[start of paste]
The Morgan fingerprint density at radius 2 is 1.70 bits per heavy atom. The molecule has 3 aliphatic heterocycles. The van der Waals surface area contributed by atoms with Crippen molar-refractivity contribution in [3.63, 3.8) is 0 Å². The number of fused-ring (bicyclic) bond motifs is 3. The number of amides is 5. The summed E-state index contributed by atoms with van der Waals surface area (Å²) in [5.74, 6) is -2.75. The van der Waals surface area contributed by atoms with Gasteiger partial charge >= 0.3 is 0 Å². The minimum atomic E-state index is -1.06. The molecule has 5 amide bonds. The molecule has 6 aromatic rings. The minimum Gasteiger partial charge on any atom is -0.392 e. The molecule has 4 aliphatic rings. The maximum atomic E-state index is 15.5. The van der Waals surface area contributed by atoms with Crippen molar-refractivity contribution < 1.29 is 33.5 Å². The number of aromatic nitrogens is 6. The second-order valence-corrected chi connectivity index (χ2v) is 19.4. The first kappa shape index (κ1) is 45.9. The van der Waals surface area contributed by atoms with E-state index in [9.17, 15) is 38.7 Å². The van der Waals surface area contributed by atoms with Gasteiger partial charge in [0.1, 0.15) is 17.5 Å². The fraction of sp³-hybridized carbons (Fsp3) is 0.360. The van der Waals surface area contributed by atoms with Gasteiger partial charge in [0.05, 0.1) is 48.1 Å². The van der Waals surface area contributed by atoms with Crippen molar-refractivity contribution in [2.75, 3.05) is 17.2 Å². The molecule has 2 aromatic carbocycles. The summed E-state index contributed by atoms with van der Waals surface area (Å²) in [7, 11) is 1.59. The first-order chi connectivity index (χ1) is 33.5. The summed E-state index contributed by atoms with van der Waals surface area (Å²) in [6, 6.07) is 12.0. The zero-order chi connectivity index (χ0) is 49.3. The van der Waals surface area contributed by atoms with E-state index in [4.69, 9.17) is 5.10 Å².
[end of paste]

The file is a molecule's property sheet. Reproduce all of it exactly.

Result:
The Morgan fingerprint density at radius 2 is 1.70 bits per heavy atom. The molecule has 3 aliphatic heterocycles. The van der Waals surface area contributed by atoms with Crippen molar-refractivity contribution in [3.63, 3.8) is 0 Å². The number of fused-ring (bicyclic) bond motifs is 3. The number of amides is 5. The summed E-state index contributed by atoms with van der Waals surface area (Å²) in [5.74, 6) is -2.75. The van der Waals surface area contributed by atoms with Gasteiger partial charge >= 0.3 is 0 Å². The minimum atomic E-state index is -1.06. The molecule has 5 amide bonds. The molecule has 6 aromatic rings. The minimum Gasteiger partial charge on any atom is -0.392 e. The molecule has 4 aliphatic rings. The maximum atomic E-state index is 15.5. The van der Waals surface area contributed by atoms with Crippen molar-refractivity contribution < 1.29 is 33.5 Å². The number of aromatic nitrogens is 6. The second-order valence-corrected chi connectivity index (χ2v) is 19.4. The first kappa shape index (κ1) is 45.9. The van der Waals surface area contributed by atoms with E-state index in [9.17, 15) is 38.7 Å². The van der Waals surface area contributed by atoms with Gasteiger partial charge in [0.1, 0.15) is 17.5 Å². The fraction of sp³-hybridized carbons (Fsp3) is 0.360. The van der Waals surface area contributed by atoms with Gasteiger partial charge in [0.05, 0.1) is 48.1 Å². The van der Waals surface area contributed by atoms with Crippen molar-refractivity contribution in [2.75, 3.05) is 17.2 Å². The molecule has 2 aromatic carbocycles. The summed E-state index contributed by atoms with van der Waals surface area (Å²) in [7, 11) is 1.59. The first-order chi connectivity index (χ1) is 33.5. The summed E-state index contributed by atoms with van der Waals surface area (Å²) in [6, 6.07) is 12.0. The zero-order chi connectivity index (χ0) is 49.3. The van der Waals surface area contributed by atoms with E-state index in [4.69, 9.17) is 5.10 Å².